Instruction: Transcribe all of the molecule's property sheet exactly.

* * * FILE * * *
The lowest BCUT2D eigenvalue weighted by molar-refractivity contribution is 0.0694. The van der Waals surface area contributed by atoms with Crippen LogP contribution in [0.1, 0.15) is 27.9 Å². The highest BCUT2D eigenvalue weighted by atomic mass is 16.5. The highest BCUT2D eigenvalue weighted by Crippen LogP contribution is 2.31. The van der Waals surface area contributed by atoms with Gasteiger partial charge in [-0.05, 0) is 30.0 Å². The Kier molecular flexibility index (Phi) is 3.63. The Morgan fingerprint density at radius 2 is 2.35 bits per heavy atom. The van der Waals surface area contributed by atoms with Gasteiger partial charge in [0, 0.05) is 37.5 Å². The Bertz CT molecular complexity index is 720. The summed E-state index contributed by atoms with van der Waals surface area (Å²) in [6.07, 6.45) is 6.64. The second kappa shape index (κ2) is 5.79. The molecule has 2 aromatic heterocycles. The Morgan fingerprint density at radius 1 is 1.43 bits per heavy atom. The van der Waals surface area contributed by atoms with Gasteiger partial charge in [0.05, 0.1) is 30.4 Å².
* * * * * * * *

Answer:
The lowest BCUT2D eigenvalue weighted by molar-refractivity contribution is 0.0694. The van der Waals surface area contributed by atoms with Crippen LogP contribution in [0.1, 0.15) is 27.9 Å². The highest BCUT2D eigenvalue weighted by atomic mass is 16.5. The highest BCUT2D eigenvalue weighted by Crippen LogP contribution is 2.31. The van der Waals surface area contributed by atoms with Gasteiger partial charge in [-0.05, 0) is 30.0 Å². The Kier molecular flexibility index (Phi) is 3.63. The Morgan fingerprint density at radius 2 is 2.35 bits per heavy atom. The van der Waals surface area contributed by atoms with Gasteiger partial charge in [0, 0.05) is 37.5 Å². The Bertz CT molecular complexity index is 720. The summed E-state index contributed by atoms with van der Waals surface area (Å²) in [6.07, 6.45) is 6.64. The second kappa shape index (κ2) is 5.79. The molecule has 2 aromatic heterocycles. The Morgan fingerprint density at radius 1 is 1.43 bits per heavy atom. The van der Waals surface area contributed by atoms with Gasteiger partial charge in [0.05, 0.1) is 30.4 Å².